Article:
Master Ren Guangyi

Transitions in Tai Chi

The concept of transitions in learning

The study of Tai Chi reminds me of the old analogy of peeling an onion.  As a beginner learns a form, it’s an external exercise in which the student tries to copy the instructor and remember sequences.  With continued practice and instruction more details become evident and the movements begin to become smoother and connected, they start to become internalized.  As the Tai Chi journey continues, insights regarding the nuances of movement become revealed.  The longer one studies, the deeper the concepts sink in providing a greater feeling of the connection between external and internal movements, the awareness of the subtleties of physical movement, along with the development of mindful mental acuity.  This leads to insightful cognition of being able to, “listen to your body” and, “listen in all directions”.  Unlike peeling an onion, there is no actual end as the study of Tai Chi continues to reveal more and more.

The Tai Chi symbol and how it relates to Tai Chi study and the concept of transitions

Before we start, it should be understood that the study of the Tai Chi symbol can become extremely complex as it relates to life forces, philosophy, Traditional Chinese Medicine (TCM) and more.  For purposes of simplicity this discussion is limited to the concepts of movement as it relates to the practice of Tai Chi.

The Tai Chi symbol has clues about transition that can help understand, among other things, the concept of “smooth and continuous”.  If we look at the traditional symbol, we see a circle representing completeness, or totality, a never-ending circle of motion. It demonstrates the connection between yin (dark) and yang (light). They are unified as one, a continuous shifting of movement of opposites. Upon closer examination, we can observe more nuances revealing some intriguing insights relating to the concept of transitions.  

Looking at the larger components of the yang (light) and the yin (dark), we see that each connects to the smaller (thin) part of their opposites.  This, in a general sense, explains a continuum of movement.  So, when we practice a form, we are continually transitioning from yin to yang.  As each movement leads to the next, there is a connection of a transition from side to side, shifting of weight, up and down, forward and backward, sinking and uplifting, light and heavy just to name a few.  We can observe where one component of the symbol is large, strong, advancing; the other is small, accepting, yielding.  As we move, we are constantly adjusting to this transition. There is a balance to our movements. Just as in the Tai Chi symbol one component needs the other to form a unified motion.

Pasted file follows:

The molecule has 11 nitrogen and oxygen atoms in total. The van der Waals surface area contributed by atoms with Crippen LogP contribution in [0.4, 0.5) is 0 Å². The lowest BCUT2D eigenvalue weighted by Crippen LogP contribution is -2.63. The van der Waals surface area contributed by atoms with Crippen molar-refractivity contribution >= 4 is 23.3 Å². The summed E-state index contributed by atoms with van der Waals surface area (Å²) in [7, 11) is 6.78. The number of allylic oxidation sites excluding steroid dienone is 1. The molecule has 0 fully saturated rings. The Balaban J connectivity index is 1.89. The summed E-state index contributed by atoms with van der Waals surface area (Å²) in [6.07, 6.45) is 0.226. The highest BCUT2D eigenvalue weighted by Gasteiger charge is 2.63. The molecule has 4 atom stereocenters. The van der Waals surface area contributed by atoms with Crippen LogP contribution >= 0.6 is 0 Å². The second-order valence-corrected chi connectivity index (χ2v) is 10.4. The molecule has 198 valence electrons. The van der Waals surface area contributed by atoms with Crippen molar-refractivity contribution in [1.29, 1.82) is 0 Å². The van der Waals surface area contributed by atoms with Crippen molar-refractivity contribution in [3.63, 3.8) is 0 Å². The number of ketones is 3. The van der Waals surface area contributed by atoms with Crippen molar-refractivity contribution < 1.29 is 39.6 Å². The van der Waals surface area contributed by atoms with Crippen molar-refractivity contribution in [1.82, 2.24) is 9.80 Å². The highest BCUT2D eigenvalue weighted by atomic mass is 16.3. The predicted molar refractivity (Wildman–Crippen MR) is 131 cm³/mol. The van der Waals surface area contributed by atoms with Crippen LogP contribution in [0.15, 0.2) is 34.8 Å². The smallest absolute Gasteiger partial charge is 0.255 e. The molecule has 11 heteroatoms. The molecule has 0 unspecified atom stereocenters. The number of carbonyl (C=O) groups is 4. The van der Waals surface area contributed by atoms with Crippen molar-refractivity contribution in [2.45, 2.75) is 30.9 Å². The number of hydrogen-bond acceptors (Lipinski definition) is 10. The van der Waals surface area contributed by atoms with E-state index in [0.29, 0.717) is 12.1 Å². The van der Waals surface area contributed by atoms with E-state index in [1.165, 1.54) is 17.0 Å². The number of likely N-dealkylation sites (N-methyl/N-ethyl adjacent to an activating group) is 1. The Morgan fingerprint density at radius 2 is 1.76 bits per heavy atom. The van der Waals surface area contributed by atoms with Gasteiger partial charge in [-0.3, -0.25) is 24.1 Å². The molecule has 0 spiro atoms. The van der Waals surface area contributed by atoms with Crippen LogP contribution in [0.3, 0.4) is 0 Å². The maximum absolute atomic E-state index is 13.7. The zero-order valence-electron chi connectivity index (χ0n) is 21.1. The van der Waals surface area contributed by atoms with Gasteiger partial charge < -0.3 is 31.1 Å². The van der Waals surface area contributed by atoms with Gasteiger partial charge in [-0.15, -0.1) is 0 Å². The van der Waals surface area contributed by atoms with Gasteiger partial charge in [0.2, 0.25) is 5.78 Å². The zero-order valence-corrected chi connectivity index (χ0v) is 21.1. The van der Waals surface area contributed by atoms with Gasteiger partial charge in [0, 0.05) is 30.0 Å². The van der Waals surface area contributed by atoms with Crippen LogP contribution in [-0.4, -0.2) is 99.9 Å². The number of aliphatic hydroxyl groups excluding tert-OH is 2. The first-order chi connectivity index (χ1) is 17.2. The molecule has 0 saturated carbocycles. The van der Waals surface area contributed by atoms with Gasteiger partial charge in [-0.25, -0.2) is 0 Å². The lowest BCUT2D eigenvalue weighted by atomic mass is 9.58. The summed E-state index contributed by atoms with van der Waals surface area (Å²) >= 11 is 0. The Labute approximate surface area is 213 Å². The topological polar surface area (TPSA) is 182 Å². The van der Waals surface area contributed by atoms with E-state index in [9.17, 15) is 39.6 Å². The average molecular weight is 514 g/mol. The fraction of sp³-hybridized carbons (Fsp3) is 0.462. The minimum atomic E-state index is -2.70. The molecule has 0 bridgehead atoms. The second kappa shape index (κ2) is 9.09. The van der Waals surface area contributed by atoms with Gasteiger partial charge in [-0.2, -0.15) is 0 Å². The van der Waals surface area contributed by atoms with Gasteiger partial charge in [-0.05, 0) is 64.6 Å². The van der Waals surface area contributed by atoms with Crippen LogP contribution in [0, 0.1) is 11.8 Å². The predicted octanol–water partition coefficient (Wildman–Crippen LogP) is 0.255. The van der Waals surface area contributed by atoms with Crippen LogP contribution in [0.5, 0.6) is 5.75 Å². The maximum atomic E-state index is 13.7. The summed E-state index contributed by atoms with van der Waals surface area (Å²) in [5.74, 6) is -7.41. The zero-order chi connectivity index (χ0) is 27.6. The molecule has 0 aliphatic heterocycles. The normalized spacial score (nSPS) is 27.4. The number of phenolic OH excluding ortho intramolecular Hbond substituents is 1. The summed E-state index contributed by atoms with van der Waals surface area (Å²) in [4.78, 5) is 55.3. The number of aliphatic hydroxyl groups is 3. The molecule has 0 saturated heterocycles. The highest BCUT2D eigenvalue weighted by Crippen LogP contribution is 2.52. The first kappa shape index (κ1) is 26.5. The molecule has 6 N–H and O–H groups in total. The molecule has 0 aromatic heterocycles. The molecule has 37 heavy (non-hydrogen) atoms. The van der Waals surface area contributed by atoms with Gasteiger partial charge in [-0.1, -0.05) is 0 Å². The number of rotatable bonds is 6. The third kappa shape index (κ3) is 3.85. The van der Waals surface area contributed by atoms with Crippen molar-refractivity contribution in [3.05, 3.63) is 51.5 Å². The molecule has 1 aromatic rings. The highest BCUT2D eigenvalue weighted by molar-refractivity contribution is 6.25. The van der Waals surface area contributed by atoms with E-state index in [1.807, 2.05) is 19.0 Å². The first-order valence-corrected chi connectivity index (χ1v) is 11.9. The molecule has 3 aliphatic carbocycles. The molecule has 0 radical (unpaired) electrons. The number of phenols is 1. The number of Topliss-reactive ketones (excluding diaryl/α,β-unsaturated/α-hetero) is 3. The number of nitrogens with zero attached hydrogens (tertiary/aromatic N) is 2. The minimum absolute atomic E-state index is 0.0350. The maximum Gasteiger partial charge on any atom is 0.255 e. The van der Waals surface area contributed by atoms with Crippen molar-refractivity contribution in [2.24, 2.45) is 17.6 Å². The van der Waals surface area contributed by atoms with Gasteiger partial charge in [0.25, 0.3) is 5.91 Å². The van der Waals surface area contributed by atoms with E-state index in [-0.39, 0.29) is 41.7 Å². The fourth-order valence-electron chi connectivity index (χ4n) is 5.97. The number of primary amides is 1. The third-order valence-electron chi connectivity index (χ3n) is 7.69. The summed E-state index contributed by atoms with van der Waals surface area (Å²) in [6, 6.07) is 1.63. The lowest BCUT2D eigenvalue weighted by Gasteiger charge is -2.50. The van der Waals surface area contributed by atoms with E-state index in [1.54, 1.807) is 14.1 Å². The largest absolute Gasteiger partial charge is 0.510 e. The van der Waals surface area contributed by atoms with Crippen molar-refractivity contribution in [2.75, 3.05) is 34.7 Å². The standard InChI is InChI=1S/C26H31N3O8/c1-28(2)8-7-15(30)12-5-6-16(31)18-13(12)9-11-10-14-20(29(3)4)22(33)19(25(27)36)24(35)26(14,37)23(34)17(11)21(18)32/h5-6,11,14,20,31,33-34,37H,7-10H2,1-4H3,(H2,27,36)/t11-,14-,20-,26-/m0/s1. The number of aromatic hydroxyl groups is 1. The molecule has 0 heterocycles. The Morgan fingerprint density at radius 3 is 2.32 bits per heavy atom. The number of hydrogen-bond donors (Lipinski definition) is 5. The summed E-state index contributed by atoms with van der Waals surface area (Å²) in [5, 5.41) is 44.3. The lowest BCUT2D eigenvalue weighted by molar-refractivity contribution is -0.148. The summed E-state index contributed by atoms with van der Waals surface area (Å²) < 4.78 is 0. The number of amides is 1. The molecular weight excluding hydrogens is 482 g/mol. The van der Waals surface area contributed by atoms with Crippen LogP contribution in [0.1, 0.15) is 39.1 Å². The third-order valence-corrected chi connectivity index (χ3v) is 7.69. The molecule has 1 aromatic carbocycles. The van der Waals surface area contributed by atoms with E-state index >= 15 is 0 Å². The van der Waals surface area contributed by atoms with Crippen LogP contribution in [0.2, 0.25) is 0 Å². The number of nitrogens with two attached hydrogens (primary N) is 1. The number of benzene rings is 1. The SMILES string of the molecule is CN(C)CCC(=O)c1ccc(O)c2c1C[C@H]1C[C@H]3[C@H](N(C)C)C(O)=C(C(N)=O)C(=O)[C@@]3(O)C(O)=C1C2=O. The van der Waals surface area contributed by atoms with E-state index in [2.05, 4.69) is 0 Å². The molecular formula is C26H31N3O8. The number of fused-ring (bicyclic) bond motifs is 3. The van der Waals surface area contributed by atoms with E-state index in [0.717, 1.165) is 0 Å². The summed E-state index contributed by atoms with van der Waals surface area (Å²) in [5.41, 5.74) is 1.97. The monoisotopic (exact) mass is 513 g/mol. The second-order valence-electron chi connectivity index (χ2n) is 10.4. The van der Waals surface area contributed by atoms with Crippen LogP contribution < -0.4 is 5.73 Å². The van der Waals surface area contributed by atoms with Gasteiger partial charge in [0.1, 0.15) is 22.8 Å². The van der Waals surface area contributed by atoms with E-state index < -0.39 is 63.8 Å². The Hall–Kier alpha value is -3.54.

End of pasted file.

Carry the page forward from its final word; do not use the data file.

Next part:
So, how does this lead to a more complete study of our forms?  We need to dig a bit deeper.

We are often told to move slowly with intent, purpose.  As it often happens with beginners and intermediate-level students, detail can be lost.  In some instances, there is a tendency to speed up which can lead to the omission of a move, or sloppy movement where detail is lost.  The opposite also can occur.  Extremely slow movement can lead to a state of mind where the student becomes so involved with the feeling, their mind begins to drift to a point where they forget where they are in the form and become confused.  So, as we look at the Tai Chi symbol, we are reminded that there is a balance of movement as it relates to our mind-body connection.  We need to be alert. Being mindful is an important component to our practice.

Every movement has a beginning, middle, and end.

If we consider this in our practice, we can become more definitive in terms of the detail of each movement, each step, each section as it relates to the totality of a form.  However, there is a pitfall here.  If we work on giving each movement a beginning, middle, and end, we might omit another important detail that leads us to smooth and continuous form movement.  Reviewing the Tai Chi symbol above, where do you find a beginning and an end? Is there a hard stop at the end?  Where and how does a beginning occur?

Looking at this symbol, we see a dark spot in the light and a light spot in the dark.  So, wherever yin  or yang exists, there is also a little of the opposite in each.  When we start a form, we want to start in a state of Wuji, loosely defined here as nothingness, that occurs before we begin.  As with the symbol, “nothing” does have something and that something transforms us from quiet, empty, still into motion. 

There are only transitions

Refer to the Tai Chi symbol once more and observe where the large part of the dark, yin component melds with the small section of the light, yang component.  You will note a subtle overlap.  The stronger melds with the lighter.  This also occurs on the other side of the symbol where the large part of the light melds with the dark yin component. So, in essence, there is no actual beginning and no actual end, there are only transitions.   Our beginning starts with a focus on the lower dantian creating a subtle sinking, which leads to movement. When we complete one part of this movement, we don’t just stop to begin the next motion, we start to transition into the next, and the next, which leads eventually to a state of alertness, a flow of Chi or qi, a sense of balance and a continuous feeling of smooth and continuous, graceful motion.

About the author

Alan Bandes has been teaching Chen Style Tai Chi for over 2 decades while studying under Master Ren Guangyi. He teaches in-person, and as an instructor for Chi Force Community where he offers live-streamed classes. His Chi Force courses are Awaken the Legs, Tai Chi & Qigong Fundamentals, Standing Mountain Qigong, and Tai Chi Silk Reeling Qigong.

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